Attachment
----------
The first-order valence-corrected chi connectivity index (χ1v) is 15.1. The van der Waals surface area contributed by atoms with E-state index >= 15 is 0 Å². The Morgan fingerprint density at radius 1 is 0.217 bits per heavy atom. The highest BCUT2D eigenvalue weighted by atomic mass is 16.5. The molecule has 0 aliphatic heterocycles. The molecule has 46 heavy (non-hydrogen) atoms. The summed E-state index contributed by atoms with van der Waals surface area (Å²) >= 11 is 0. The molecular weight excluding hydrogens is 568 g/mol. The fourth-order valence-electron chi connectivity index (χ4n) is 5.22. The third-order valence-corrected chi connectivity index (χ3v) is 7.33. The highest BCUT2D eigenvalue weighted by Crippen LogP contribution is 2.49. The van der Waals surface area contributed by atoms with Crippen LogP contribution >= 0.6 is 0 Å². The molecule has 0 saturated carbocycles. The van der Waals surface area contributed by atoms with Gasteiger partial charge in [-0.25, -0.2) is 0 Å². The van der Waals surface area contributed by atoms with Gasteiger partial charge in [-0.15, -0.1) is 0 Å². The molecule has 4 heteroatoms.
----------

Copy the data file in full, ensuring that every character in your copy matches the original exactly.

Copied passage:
The first-order valence-corrected chi connectivity index (χ1v) is 15.1. The van der Waals surface area contributed by atoms with E-state index >= 15 is 0 Å². The Morgan fingerprint density at radius 1 is 0.217 bits per heavy atom. The highest BCUT2D eigenvalue weighted by atomic mass is 16.5. The molecule has 0 aliphatic heterocycles. The molecule has 46 heavy (non-hydrogen) atoms. The summed E-state index contributed by atoms with van der Waals surface area (Å²) >= 11 is 0. The molecular weight excluding hydrogens is 568 g/mol. The fourth-order valence-electron chi connectivity index (χ4n) is 5.22. The third-order valence-corrected chi connectivity index (χ3v) is 7.33. The highest BCUT2D eigenvalue weighted by Crippen LogP contribution is 2.49. The van der Waals surface area contributed by atoms with Crippen LogP contribution >= 0.6 is 0 Å². The molecule has 0 saturated carbocycles. The van der Waals surface area contributed by atoms with Gasteiger partial charge in [-0.25, -0.2) is 0 Å². The van der Waals surface area contributed by atoms with Gasteiger partial charge in [-0.15, -0.1) is 0 Å². The molecule has 4 heteroatoms.